Sustainability in the trinational frontier
One of the most critical areas in this regard is the Southeastern Amazon Peruvian region located in the Brazil-Bolivia border. There, among these biodiverse forests, we find a combination of protected areas, indigenous territories and increasing human pressures generated by the Interoceanic Highway.
WWF Peru works along with partners in Bolivia and Brazil, as well as with the population and local authorities to promote specific options for sustainable development that allow for the consolidation of the protection of the forest and the mitigation of the impacts projected by the construction of the road.
Sustainable productive alternatives
The border between the southern Amazon region of Peru and Brazil is very graphic. When crossing it, one may note a drastic landscape change between the – still conserved – Peruvian forests and the vast agricultural and ranching plains of the neighboring country. Today, large-scale investors (agricultural, ranching and others) have set their sights on the territories adjacent to the new highway, including the Peruvian stretch.
Through its local partners, WWF works in the field along hundreds of families. On one hand, it combats one of the largest current threats in the region: the increasing forest fires, by training farmers and promoting less intense practices to raise awareness regarding the vulnerability of the local forests to these practices.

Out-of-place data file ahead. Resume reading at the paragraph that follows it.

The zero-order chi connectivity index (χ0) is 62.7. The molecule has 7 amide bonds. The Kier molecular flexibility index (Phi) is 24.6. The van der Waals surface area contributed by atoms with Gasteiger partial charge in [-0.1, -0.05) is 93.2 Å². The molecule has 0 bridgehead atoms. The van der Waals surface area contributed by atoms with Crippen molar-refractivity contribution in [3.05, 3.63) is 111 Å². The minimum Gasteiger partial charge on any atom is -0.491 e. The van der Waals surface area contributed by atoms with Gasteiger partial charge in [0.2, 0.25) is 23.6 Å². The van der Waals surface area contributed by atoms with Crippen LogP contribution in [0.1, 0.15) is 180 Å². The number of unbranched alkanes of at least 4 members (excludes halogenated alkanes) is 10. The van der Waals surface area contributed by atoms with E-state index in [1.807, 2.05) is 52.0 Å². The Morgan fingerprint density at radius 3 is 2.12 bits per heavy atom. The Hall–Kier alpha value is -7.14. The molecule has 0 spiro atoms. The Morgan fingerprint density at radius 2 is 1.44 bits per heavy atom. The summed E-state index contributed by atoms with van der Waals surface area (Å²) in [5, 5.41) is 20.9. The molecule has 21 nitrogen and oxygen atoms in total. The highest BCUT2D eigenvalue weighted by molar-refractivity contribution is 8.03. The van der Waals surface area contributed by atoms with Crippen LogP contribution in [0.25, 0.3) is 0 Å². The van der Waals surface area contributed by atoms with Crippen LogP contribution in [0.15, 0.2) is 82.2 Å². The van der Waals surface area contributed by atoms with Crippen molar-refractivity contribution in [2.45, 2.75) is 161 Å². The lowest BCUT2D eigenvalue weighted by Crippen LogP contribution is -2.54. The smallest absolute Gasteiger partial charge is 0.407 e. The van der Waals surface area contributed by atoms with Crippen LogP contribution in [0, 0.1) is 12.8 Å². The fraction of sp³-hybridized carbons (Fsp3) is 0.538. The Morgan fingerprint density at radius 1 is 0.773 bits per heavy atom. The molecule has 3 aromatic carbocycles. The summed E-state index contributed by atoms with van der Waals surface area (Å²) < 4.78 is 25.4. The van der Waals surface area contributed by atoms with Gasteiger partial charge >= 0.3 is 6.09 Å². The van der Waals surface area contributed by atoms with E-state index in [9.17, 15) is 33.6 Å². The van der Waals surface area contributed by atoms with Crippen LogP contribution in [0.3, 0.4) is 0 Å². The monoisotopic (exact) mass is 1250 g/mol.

On the other, WWF concentrates its efforts on developing agroforestry systems with local species such as the Brazil nut, copoazu and shiringa - or natural latex - in former degraded lands and others close to the highway. This is how deforested areas are recovered and productive areas are consolidated for the inhabitants, who simultaneously curb deforestation and the advance of activities such as intensive agriculture in areas that must be conserved.
WWF provides supportive guidance to the inhabitants during the entire cycle, fostering the local production of seedlings, developing agroforestry capacities and supporting the creation of productive and commercial associations, which jointly benefit over 5000 families, providing stability for their territories and improving their quality of life through additional incomes. Today, families located along the highway value and actively protect the forest.
An institutional framework that protects the forest
Despite the growing commitment of the population, facing the pressures to transform these forests requires an additional support. Therefore, WWF works alongside local authorities; training and assisting them in order to promote the consolidation of a land zoning that will acknowledge and prioritize low impact activities in the forest– such as the agroforestry systems -. By doing so, these practices are promoted formally, the inhabitants are given security and pressures such as the new Interoceanic Highway are prevented from turning into disordered migration, ranching and intensive agriculture, and resulting in the loss of forests. It is a joint effort on the part of the population, authorities and local partners that begins to consolidate a promising sustainable development strategy.
- 5000 families close to the Interoceanic Highway benefit from sustainable and productive activities that contribute towards forest conservation.
- As a result of an agreement with the regional government, today land zoning in the region fosters the agroforestry systems promoted by WWF in sensitive areas.